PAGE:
Southbank Centre is withholding its Festival Wing planning application to allow time for an alternative funding solution to be found.

The Hayward Gallery is one of Southbank Centre's buildings which requires refurbishment.

The Academy of Urbanism via Creative Commons (cc by-nc-nd 2.0)

Southbank Centre has announced that its £120m development plans are now in limbo following Mayor of London Boris Johnson’s recent insistence that the development “should not be at the detriment of the skate park which should be retained in its current position.” The Centre had planned to achieve commercial income for the refurbishment of its 1960s buildings, the Queen Elizabeth Hall, Purcell Room and Hayward Gallery, by moving the skateboarding site to make way for restaurants – a model of commercial partnership which proved successful during the redevelopment of the Royal Festival Hall. The planning application will be held back for three months to give the Board time to find an alternative funding model that will enable the redevelopment scheme to go ahead. Whilst the Mayor claims to support the overall ambition of the Festival Wing scheme and to understand the funding challenges faced by Southbank Centre, he has the final say in the planning process and planning permission is unlikely to be obtained without the retention of the skate park.

Rick Haythornthwaite, Chairman of Southbank Centre, said: “This is a big setback to a scheme which would serve millions if completed. The case for closing the project down right now is compelling but we feel we owe a last ditch revival attempt to the many people that have supported us over the past four years of planning, not least the Arts Council England. Boris Johnson and Lambeth Council have both made clear that they wish to see the scheme proceed and we look forward to hearing their ideas... We have been handed a massive challenge and we don’t yet see how we will make it work – it is not as if we haven’t already explored numerous options... If we are to have any chance of finding new answers then we need, over the next three months, the help of everyone with an interest in putting the final touches to a world class South Bank cultural quarter. If we all fail to find a solution, the buildings problems do not go away. But the needs of the new people attracted by our success over recent years would have to wait to be met until a yet more radical solution to this hitherto intractable problem emerges.”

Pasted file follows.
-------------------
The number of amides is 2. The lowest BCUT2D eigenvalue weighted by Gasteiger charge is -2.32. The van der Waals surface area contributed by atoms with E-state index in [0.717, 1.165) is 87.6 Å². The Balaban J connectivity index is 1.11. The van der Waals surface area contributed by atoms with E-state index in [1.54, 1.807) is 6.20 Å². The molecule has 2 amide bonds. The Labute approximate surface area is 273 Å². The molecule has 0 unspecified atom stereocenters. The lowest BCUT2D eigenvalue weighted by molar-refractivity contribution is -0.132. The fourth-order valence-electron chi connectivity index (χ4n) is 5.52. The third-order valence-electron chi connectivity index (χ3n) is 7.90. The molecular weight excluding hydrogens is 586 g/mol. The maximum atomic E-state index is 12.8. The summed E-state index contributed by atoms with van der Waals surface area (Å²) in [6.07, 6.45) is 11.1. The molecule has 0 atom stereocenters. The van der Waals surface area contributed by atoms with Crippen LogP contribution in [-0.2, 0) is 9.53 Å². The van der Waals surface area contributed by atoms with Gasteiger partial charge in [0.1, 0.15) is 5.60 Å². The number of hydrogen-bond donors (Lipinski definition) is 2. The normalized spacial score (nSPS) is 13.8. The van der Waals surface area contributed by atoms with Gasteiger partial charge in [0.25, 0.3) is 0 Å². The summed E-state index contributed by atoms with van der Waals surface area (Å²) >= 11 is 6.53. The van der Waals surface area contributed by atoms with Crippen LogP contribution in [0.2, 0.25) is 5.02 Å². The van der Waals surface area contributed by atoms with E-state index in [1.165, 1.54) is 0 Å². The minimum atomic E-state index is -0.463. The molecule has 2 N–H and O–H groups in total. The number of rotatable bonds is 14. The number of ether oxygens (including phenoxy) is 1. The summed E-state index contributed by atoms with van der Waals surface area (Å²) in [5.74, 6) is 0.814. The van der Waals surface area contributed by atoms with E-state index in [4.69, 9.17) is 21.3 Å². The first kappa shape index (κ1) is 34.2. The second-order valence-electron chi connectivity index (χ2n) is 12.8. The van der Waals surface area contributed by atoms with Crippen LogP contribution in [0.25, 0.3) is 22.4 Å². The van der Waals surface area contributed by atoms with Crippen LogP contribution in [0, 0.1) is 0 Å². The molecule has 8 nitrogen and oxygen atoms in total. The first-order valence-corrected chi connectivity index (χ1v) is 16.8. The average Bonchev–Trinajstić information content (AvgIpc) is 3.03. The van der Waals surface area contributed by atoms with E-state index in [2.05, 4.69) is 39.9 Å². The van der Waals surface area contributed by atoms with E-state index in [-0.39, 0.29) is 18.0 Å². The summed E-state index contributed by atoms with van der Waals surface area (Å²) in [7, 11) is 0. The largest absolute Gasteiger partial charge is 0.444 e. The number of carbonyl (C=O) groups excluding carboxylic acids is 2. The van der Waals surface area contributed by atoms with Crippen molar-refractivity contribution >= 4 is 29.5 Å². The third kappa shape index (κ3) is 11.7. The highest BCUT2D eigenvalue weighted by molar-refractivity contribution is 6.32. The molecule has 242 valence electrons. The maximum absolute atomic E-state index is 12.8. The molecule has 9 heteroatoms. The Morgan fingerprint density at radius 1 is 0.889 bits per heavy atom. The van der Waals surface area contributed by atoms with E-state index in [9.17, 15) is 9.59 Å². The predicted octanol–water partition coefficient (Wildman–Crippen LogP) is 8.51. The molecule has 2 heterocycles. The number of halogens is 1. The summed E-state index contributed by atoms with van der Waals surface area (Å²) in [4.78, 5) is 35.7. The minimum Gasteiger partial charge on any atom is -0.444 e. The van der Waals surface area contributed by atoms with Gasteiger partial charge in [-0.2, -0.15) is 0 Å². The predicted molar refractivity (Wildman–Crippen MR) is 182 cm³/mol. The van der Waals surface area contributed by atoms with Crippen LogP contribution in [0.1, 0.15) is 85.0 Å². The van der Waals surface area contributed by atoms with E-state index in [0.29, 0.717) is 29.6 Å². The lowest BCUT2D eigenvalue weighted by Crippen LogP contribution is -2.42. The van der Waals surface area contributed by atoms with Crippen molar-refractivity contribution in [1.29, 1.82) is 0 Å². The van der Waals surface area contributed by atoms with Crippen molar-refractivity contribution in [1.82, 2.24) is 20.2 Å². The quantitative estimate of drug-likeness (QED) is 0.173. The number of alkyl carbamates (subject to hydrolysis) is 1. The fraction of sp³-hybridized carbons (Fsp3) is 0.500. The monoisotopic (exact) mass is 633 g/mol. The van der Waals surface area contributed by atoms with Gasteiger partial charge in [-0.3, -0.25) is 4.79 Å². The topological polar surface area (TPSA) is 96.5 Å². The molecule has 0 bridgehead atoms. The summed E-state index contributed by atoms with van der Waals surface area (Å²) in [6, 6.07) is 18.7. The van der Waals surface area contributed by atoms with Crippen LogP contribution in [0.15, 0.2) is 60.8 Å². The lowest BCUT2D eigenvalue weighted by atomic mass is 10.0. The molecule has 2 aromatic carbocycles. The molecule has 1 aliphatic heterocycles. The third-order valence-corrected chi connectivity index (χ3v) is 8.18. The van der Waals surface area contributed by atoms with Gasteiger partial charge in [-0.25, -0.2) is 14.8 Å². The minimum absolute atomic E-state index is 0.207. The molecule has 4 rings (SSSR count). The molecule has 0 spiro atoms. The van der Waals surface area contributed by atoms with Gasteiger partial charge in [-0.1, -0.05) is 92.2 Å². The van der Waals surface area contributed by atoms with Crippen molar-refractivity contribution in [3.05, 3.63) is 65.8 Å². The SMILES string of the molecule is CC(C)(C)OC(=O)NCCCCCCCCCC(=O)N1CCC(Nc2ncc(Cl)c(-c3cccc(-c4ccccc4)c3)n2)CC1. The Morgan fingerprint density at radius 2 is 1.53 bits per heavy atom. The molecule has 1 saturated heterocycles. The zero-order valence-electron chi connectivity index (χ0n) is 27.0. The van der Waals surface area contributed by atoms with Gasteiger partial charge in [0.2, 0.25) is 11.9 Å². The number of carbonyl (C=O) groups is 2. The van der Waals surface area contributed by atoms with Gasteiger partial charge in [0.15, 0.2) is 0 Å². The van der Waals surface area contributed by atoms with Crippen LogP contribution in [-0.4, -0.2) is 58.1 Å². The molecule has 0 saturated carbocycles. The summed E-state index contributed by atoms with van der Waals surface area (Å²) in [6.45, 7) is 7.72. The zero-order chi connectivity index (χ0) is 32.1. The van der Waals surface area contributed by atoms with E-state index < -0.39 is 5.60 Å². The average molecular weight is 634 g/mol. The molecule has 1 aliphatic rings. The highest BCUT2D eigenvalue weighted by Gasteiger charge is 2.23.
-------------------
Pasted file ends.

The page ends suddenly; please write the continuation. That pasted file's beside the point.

Southbank Centre announced its plans for the Festival Wing in March 2013, which included the refurbishment of the Queen Elizabeth Hall, Purcell Room and Hayward Gallery complex as well as the addition of a glass pavilion to accommodate new arts and educational spaces. As part of the proposals, a new skating space was planned for under Hungerford Bridge, 120 metres away from the existing undercroft, to make way for restaurants, but a petition signed by 27k people campaigning to save the undercroft skate park sparked Johnson’s intervention.

Elizabeth Hunt


This is fantastic news. I am an arts professional - senior roles for the last 15 years - but I truly believe this is great news. The whole basis of these plans seems to have been taking the public out of the Southbank and putting money at the heart. The skaters add a reality to the place. The Southbank should be seeing the skaters as 'partners' not the enemy. Why not put the restaurants 'only 120 metres away'. Because then Southbank, who want posh money in the area to attract posh custmers lose out and they will still have the 'scruffy skaters making the place look untidy'. The Southbank has become a playground for the rich and the elite, with only a few token options available for free or below £10.00. It is common for tickets for shows to be sold out to members before any of the public can book. It has become a private members club for the elite in London. Hooray for the skaters and their truly wonderful skills that attract and inspire so many